Why is it Important to Train Hockey Specific?
The physical demands of hockey require players to be masters of their own bodies; they need balance and agility to keep up with the fast pace of the game. They need well-conditioned, all-around body strength to battle the opponent turn after turn, shift after shift. They need power and speed create time and space for themselves on the ice. And if that’s not enough, hockey players also need to have a highly developed anaerobic capacity in order to recover quickly from the previous shift and maintain a high tempo over 60 minutes of play.
It’s no wonder that the best athletes often make the best hockey players. It’s with that in mind that an off-ice program must be designed. A solid athletic foundation is the precondition for sports-specific training and performance. Off-ice hockey training should be carefully crafted to address the on-ice demands of the player. Each off-ice exercise should serve a specific purpose by preparing the body for the on-ice demands of the game.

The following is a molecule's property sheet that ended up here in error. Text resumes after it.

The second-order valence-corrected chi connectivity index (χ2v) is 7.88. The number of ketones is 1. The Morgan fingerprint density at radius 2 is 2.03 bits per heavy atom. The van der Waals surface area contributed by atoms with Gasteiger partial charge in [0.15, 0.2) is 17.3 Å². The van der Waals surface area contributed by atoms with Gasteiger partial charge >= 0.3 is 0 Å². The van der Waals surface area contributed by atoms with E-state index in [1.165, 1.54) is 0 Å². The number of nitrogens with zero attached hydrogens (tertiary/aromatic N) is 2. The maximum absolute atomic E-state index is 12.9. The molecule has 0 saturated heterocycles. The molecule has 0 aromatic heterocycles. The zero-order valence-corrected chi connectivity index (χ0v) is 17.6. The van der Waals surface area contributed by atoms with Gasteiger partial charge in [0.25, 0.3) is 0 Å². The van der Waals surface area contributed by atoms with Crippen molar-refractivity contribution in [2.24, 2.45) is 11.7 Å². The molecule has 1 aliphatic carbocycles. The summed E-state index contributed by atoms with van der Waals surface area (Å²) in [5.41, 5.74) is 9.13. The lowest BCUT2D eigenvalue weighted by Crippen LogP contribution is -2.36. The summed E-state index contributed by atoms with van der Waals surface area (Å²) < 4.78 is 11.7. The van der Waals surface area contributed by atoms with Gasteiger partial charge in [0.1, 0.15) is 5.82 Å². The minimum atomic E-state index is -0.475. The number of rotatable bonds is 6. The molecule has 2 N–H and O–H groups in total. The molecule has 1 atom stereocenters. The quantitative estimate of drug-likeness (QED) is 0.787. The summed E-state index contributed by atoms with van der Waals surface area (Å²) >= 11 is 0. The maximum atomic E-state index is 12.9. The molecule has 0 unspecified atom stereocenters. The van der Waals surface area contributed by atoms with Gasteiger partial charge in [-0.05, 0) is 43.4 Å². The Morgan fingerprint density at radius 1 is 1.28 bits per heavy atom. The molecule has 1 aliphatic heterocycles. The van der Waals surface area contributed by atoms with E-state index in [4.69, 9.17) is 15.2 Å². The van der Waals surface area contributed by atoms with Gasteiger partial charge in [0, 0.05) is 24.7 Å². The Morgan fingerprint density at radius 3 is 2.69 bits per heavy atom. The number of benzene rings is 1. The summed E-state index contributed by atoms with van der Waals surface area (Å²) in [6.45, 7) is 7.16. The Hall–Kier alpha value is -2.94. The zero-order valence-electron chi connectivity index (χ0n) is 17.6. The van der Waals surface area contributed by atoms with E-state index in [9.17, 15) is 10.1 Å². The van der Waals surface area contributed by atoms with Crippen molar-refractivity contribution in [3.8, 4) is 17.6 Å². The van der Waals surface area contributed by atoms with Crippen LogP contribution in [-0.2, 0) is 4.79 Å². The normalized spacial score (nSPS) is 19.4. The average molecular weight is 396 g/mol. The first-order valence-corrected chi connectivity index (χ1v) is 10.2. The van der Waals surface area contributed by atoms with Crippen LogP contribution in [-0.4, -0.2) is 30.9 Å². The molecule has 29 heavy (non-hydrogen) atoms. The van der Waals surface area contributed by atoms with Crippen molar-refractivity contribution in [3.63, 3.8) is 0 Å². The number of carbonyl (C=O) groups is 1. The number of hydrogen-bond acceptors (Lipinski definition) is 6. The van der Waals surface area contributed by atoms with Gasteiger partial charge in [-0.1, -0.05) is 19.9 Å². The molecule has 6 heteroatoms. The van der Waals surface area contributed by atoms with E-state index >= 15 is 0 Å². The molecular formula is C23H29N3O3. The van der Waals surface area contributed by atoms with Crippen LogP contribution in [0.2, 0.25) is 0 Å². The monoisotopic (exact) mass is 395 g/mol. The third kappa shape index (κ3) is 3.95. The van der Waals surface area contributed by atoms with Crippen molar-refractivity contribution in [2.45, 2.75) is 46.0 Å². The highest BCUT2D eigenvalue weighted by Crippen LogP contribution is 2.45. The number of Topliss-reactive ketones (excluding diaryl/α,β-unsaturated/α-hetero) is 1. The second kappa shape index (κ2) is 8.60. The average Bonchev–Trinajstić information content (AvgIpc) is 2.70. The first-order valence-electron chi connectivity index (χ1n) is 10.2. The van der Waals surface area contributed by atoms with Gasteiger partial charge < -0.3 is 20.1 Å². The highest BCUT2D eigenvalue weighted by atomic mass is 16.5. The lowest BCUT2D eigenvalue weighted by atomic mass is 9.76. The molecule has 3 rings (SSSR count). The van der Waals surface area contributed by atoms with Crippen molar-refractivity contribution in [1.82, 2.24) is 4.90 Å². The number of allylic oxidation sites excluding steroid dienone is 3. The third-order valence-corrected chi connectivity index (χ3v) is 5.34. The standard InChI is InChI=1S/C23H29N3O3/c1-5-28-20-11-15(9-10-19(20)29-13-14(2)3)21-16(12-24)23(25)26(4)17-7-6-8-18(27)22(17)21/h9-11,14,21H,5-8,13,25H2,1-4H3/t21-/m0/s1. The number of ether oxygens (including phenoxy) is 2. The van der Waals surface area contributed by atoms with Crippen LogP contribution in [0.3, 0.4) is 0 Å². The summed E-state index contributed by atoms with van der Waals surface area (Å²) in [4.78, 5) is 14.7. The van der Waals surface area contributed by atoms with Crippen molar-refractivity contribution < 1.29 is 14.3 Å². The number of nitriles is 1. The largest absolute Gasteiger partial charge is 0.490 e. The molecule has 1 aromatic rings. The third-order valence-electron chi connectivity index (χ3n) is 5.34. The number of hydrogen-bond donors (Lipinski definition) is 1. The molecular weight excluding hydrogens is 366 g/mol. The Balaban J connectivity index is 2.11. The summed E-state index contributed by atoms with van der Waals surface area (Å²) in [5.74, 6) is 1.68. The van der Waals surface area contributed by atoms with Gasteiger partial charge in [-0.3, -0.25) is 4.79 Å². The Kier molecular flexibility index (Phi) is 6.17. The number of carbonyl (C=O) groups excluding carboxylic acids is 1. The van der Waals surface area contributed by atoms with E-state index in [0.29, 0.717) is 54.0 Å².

Just like a baby learns to crawl before walking, a well-designed off-season program must follow a certain set of steps. There is an important progression involved in designing an effective program; training cannot be haphazard or random. A quality off-season program starts by first bringing the athlete up to a sound athletic base. Once the base is properly established, the training progressively builds and improves upon that foundation. In the final phases of training, it is critical to perform specific exercises in order to meet the exact needs of the individual sport of hockey.
Let’s look a little more in-depth at each conditioning component that is addressed in the Complete 16-Week Professional Off-Season Hockey Workout.